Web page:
Manhattan's private park will be open to commoners once again for a single hour of holiday spirit on Christmas Eve.

The Gramercy Park Block Association opens the towering iron gates of Gramercy Park to the masses at 6 p.m. tonight for 60 minutes of carol singing inside the park—a holiday tradition for the association, which prohibits the public from accessing the precious green space for 364 days and 23 hours a year.

"Please bring a flashlight," the group's flier suggests.

It is your one chance a year to see inside the one-percenters' park, apart from a handful of Google Maps images snapped by some guy who got the keys from his Airbnb host in 2014.

The "park" is highly-exclusive; there are just 400 keyholders who get the perks of a private front yard without paying any additional property taxes per square foot compared to neighboring apartments for access to the oasis, a Gothamist/WNYC investigation found earlier this year. The tax-free status dates back to an early 20th century court ruling that handed over keys to wealthy Manhattanites at the time. (Mayor Bill de Blasio has suggested the "unusual" status should be "reassessed.")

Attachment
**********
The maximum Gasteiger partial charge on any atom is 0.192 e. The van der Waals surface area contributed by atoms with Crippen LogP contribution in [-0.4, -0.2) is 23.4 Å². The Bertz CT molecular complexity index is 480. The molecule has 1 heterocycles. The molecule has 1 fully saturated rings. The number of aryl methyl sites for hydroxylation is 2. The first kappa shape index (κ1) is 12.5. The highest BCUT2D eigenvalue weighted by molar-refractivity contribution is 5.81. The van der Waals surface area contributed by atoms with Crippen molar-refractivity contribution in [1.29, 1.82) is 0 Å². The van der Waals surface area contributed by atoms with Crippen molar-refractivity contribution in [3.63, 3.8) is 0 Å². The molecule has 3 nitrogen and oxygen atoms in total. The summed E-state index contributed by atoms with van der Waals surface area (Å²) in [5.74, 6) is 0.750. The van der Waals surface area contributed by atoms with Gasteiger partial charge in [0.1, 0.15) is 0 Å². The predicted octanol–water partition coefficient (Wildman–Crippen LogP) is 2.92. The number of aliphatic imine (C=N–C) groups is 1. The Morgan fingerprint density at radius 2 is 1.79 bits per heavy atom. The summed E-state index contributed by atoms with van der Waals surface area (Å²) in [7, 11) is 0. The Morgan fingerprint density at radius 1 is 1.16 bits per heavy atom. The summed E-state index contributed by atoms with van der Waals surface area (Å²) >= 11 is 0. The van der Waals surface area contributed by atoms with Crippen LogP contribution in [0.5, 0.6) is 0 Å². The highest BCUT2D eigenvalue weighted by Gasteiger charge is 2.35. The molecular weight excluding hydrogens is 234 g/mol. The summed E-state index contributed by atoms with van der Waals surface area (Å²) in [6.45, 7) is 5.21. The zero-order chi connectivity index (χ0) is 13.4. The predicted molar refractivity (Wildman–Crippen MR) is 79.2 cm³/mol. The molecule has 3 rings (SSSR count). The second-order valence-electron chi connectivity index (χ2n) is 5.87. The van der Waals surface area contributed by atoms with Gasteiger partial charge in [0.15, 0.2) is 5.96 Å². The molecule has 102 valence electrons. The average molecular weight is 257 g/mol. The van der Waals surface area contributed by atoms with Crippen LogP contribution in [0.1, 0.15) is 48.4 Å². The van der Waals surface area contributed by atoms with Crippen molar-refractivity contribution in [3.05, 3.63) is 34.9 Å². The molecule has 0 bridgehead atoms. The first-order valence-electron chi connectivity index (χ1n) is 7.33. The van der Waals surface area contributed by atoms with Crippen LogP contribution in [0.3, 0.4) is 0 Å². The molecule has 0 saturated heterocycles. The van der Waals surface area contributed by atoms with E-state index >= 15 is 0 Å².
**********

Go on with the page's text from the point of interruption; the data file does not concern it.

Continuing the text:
The literal gatekeepers once allowed their fellow New Yorkers inside Gramercy Park in May, until it "turned into a street fair," according to self-described "Mayor" of Gramercy Park Arlene Harrison. We're guessing it has to do with the awkward timing of May Day, but who can know!

The carol singing will be led by Park Trustees Harrison and Rev. Tom Pike, Harrison confirmed. Gates close at 7 p.m., when the 365-day countdown for "park" access begins again.